It is sometimes surprising how shallowly you must scratch the Universe to uncover wonder.
Take an ordinary battery. I like the 6 volt batteries with the positive and negative terminals on the top, the kind they sell in sporting goods’ sections for those big flashlights.
Attach one wire with an alligator clip to the positive terminal of the battery, another alligator clip to the negative terminal. Attach the other ends of the wire to a light bulb.
You can buy all these supplies at Radio Shack for maybe $5. And yet, with this simple demonstration, you’ve revealed something amazing.
The light bulb lights up, because electrons from the negative terminal are able to jar electrons in the wire, eventually causing a huge number of electrons to flow through the bulb and cause it to light up. But here’s the catch. Electrons being pushed with 6 volts of electrical pressure shouldn’t be able to jump from the alligator clip to the terminal of the light bulb. Not even close. Yet they do jump. Why?
The reason is that electrons aren’t the tiny particles I always picture them as. At least, not always. In some circumstances, electrons act like waves.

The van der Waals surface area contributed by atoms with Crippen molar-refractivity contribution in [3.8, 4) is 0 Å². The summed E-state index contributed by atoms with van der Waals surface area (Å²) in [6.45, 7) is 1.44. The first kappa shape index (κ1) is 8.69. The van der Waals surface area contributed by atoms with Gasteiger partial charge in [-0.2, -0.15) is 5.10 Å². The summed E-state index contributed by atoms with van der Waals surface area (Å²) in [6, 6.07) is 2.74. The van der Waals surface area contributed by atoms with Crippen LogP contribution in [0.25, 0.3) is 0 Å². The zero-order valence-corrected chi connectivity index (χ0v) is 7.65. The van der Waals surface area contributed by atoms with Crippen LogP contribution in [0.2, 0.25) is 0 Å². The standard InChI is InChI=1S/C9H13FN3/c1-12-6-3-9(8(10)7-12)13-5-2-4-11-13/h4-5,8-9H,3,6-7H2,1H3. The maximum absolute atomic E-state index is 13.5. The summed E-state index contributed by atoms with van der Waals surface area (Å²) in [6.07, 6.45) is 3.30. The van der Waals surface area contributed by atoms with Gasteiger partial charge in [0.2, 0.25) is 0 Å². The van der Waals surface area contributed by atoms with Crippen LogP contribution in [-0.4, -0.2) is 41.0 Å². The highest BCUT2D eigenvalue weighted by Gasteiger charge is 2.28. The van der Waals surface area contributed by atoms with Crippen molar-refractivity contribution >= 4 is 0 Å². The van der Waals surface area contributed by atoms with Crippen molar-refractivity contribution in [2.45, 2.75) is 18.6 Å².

Think of a bunch of electrons getting to the boundary between the alligator clip and the battery terminal. Even though the two surfaces are touching, corrosion and coatings on the surface make for an energy “hill” between the two, a hill that the electron has no chance of getting over.
But the electron isn’t only at the boundary. Because it also has wave properties, the electron is fuzzy, spread out. What, exactly, is spread out? That’s the most amazing thing! The spread out stuff is probability! The electron is probably still in the alligator clip somewhere, but it might just be in the light bulb terminal, on the other side of the hill!
This small probablilty translates to a small percentage of the electrons actually appearing on the other side of the hill, almost as if they are tunneling right through to the other side. Scientists call it quantum tunneling. But the electron hasn’t really tunneled through anything. Actually, it simply appears on the other side of the hill, without ever being in between.
Every electron has this property. And since matter is made of electrons (and protons and neutrons, but they have the same qualities), that means everything, including you, have this property of fuzziness. You are a probability wave.
All that, just from hooking up a light bulb and a battery. Wonder is everywhere!